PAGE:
Saturday, June 19, 2010

The Good, The Bad and The Unorganized

This was one of the first Character Designs I came up with while at SVA.

It was a long process that involved scrapping many, many designs.

I arrived at this visual conclusion after looking at pictures of "50 Cent" instead of squirrels.

The character and storyboard (seen below) were my interpretation of a script by Vjekoslav Grgas about a psychotic explorer whose threat to destroy the home of a group of squirrels lands him in hot water with a specific squirrel - a "gansta" squirrel.

These are select panels from the storyboard. I colored it in Prismacolor pencils and outlined in pen.

I scanned in the sketch of the character design and colored it recently. It got me to thinking about characters.

Aside from having pretty good shows, the USA network on cable drives a pretty cool campaign. "Characters Welcomed" is their recent slogan. And with protagonists like a detective with OCD, or a tough beauty protecting witnesses, it's clear that the network writers strive towards a depiction of flawed but interesting, and ultimately, good human beings.

I've mentioned before I've always been curious about the back story of the antagonist (so you can imagine how thrilled I was when I saw "Wicked.") While I wouldn't condone his behavior, I often wondered why no one sympathized for a second with Scar in the Lion King. I mean, come on, put yourself in his shoes. That whole father-son/king-prince bonding ritual shared by Mufasa and Simba was surely shared by Mufasa and his father. Scar was always left out and no one thought for a moment about his feelings? Why not make him Vice President or something? Give him something more than a den of chuckling hyenas. Of course, Scar went off the deep end, and no one's childhood is perfect and everyone has to mature and learn to deal with it. Still, it's interesting to consider the psyche of the antagonist, and in many ways, we must thank them, for being the shade of black that makes the protagonist shine that much brighter in comparison.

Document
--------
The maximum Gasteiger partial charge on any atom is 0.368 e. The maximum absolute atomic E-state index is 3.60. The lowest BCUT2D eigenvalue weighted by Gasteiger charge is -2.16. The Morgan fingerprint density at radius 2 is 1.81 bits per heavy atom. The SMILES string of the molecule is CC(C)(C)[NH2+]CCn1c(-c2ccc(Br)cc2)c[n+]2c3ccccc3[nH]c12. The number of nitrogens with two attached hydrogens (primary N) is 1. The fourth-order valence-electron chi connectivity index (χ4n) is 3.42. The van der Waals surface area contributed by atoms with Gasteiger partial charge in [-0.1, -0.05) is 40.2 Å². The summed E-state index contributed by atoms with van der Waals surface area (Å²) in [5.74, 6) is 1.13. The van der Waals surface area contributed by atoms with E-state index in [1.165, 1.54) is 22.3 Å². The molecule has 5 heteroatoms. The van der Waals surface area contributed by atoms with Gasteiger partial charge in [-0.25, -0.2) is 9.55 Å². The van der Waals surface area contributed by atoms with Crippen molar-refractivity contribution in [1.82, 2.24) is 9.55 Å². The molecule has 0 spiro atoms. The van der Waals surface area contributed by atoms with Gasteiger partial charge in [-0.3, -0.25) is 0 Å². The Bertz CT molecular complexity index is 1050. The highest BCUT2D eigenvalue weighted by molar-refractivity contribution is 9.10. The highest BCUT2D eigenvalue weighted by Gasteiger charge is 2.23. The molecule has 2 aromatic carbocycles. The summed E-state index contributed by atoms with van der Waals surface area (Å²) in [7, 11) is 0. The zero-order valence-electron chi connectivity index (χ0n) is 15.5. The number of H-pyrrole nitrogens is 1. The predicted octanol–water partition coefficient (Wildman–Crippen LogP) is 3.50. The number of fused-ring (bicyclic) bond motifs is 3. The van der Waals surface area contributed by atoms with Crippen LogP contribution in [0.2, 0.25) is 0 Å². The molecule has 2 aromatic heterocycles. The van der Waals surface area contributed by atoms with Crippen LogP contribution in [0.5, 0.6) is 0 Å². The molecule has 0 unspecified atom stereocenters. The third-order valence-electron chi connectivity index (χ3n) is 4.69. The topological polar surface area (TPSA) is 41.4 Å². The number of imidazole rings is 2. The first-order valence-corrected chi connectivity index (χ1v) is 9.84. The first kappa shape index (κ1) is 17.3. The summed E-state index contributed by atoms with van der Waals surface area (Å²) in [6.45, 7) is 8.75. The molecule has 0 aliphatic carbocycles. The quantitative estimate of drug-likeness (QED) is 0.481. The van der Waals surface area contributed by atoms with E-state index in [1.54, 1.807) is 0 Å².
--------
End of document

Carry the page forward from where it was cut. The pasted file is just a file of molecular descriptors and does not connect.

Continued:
I leave you with a drawing of my thesis protagonist I did while at work sometime last year (don't worry, I wasn't dilly-dallying, I was waiting for something to finish scanning.) Anyway, this is a darker portrayal of my otherwise cute character - a reminder that EVERY character is multi-faceted - with the potential for great good, and great evil.


  1. I agree with you about character Careese. I've determined that strong characters can make or break a film or TV show for me. If I don't like them, I'm unlikely to like the main protagonist(s), I've unlikely to like the overall show either.

  2. Sorry it took me so long to reply! I didn't anticipate getting comments at all (lol)!

    But yes, I'm glad you agree. It reminds me of the series of essays by Camille Paglia under the title "Sexual Personnae" in which she describes creation being the result of opposing forces.

    She refers to Apollonian vs. Dionysian forces (logic vs. pleasure) and certainly, any creator can agree that pressure to meet a deadline mixed with personal style often leads to something pretty damn cool.

    In terms of a show, we are watch a conflict unravel and be resolved. The thing being created is a story, therefore the two opposing factors are the antagonist and the protagonist and as such BOTH characters need to be equally intriguing for the natural development of an intriguing plot.